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RE: st: reorganizing data


From   "Nick Cox" <n.j.cox@durham.ac.uk>
To   <statalist@hsphsun2.harvard.edu>
Subject   RE: st: reorganizing data
Date   Wed, 6 Sep 2006 17:46:47 +0100

Nick 
n.j.cox@durham.ac.uk 

> -----Original Message-----
> From: owner-statalist@hsphsun2.harvard.edu
> [mailto:owner-statalist@hsphsun2.harvard.edu]On Behalf Of Nick Cox
> Sent: 06 September 2006 17:33
> To: statalist@hsphsun2.harvard.edu
> Subject: RE: st: reorganizing data
> 
> 
> It can be done. 
> 
> Here is one solution. It is easiest if you know 
> in advance roughly the maximum number of "others"
> any person might have. 
> 
> Warning: untested code ahead. 
> 
> Guess this number, and then add some. Suppose 
> you guess 20, and then add 10. You get 30 
> 
> forval i = 1/30 { 
> 	gen Other`i' = ""
> }
> 
> levelsof Person, local(Persons)
> qui foreach P of local Persons {
> 	levelsof City if Person == "`P'", local(Cities)
> 	local which
> 	foreach C of local Cities {
> 		levels Person if Person != "`P'" & City == "`C'", ///
>   				 local(work) clean
> 		local which : list which | work
> 	}
> 	noi di "`P': `which'"
> 	local nothers : word count `which' 
> 	tokenize `which' 
> 	forval i = 1/`nothers' { 
> 		replace Other`i' = "``i''" if Person == "`P'"
> 	}
> }
> 
> Then clean up any empty variables: 
> 
> 	forval j = 30(-1)1 { 
> 		assert Other`i' == "" 
> 		drop Other`i' 
> 	}
> 
> This loop is designed to fail at the first 
> Other? variable that is not all empty. It 
> will drop in turn Other30, Other29, ... if 
> and only if it is all empty. 
> 
> Alternatively, -dropmiss- from STB-60 can be used. 
> 
> 30 is just pulled out of the air. Your number will differ. 
> 
> Nick 
> n.j.cox@durham.ac.uk 
> 
> Anna Lehman
>  
> > Going back to your suggestion,
> > If the number of observations is large and the information 
> > does not fit into 
> > a string variable,
> > is there any way I can still store the obtained information?
> > For example, since  for person 1, the list is: 2, 5 4 and 8,
> > Others would contain a string with "2 5 4 8". That is fine. 
> > The problem is 
> > that if the list has many numbers they won't fit into the 
> > variable "Others".
> > Can I store the different numbers (2,5, 4 and 8) in different 
> > columns/variables (instead of creating the variable Others)? 
> > This is the 
> > only way I can think of dealing with a large number of 
> > observations but I'm 
> > not sure how to operationalize it... Any suggestions?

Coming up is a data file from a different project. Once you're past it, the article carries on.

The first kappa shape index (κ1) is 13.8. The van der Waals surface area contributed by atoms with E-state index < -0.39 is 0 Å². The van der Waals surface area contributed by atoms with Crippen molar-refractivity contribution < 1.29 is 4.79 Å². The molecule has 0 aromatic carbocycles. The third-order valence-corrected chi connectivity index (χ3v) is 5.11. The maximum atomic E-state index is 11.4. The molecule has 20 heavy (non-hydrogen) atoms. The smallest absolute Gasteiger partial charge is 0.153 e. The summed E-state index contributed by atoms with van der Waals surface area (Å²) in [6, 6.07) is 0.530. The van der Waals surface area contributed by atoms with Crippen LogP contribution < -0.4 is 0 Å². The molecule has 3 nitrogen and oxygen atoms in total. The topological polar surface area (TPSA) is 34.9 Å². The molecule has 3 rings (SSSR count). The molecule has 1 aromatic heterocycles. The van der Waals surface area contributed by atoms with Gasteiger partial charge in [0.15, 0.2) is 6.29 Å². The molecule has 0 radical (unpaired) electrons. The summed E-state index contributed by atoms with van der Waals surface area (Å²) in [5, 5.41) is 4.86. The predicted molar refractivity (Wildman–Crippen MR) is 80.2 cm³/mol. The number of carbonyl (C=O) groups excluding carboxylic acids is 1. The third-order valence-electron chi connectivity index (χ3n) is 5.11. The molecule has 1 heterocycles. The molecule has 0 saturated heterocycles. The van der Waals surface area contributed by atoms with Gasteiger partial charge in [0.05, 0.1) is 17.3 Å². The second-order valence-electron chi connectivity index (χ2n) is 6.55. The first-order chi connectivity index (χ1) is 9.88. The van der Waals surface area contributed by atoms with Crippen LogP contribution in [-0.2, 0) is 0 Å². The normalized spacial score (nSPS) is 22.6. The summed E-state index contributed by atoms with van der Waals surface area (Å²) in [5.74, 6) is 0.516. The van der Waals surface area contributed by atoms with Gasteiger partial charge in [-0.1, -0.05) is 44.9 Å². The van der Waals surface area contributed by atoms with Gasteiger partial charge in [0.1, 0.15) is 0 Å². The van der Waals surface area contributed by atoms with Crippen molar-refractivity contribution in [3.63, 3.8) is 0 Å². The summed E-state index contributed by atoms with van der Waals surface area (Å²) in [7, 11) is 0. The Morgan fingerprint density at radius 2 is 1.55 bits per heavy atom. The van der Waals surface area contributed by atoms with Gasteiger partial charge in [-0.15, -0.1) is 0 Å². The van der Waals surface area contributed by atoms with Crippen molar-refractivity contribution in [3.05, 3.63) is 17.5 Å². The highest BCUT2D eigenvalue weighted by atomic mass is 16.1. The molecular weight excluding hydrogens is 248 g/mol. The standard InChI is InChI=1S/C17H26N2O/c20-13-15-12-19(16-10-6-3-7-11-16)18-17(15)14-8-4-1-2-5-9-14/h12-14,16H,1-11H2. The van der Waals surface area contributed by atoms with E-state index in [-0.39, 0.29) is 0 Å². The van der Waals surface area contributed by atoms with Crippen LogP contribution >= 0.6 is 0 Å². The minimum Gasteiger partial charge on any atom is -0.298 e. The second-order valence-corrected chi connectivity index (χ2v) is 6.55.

> > Thanks for your help,
> > Anna
> > 
> > >From: n j cox <n.j.cox@durham.ac.uk>
> > >Reply-To: statalist@hsphsun2.harvard.edu
> > >To: statalist@hsphsun2.harvard.edu
> > >Subject: Re:st: reorganizing data
> > >Date: Mon, 04 Sep 2006 15:25:01 +0100
> > >
> > >This should work with toy datasets. If your identifiers are
> > >long, or your number of observations is large, the information
> > >won't fit into a string variable, so the lines mentioning
> > >"Others" should be deleted.
> > >
> > >gen Others = ""
> > >levelsof Person, local(Persons)
> > >qui foreach P of local Persons {
> > >	levelsof City if Person == "`P'", local(Cities)
> > >	local which
> > >	foreach C of local Cities {
> > >		levels Person if Person != "`P'" & City == 
> > "`C'", ///  				 local(work) 
> > >clean
> > >		local which : list which | work
> > >	}
> > >	noi di "`P': `which'"
> > >	replace Others = "`which'" if Person == "`P'"
> > >}
> > >
> > >Nick
> > >n.j.cox@durham.ac.uk
> > >
> > >Anna Lehman
> > >
> > >I have a dataset with the following structure:
> > >
> > >City   Person_id
> > >A          1
> > >A          2
> > >B          1
> > >B          5
> > >C          1
> > >C          5
> > >C          4
> > >D          8
> > >D          1
> > >
> > >I would like to obtain the following:
> > >for each and every person, a list with the people that have 
> > apartments in
> > >the same city (independently of which city). For example, 
> > for person 1, 
> > >this
> > >list would be: 2, 5 4 and 8. And for person 5 the list 
> would be: 1 .
> > >
> > >Can you think of a relatively easy way of acomplishing this?
> 
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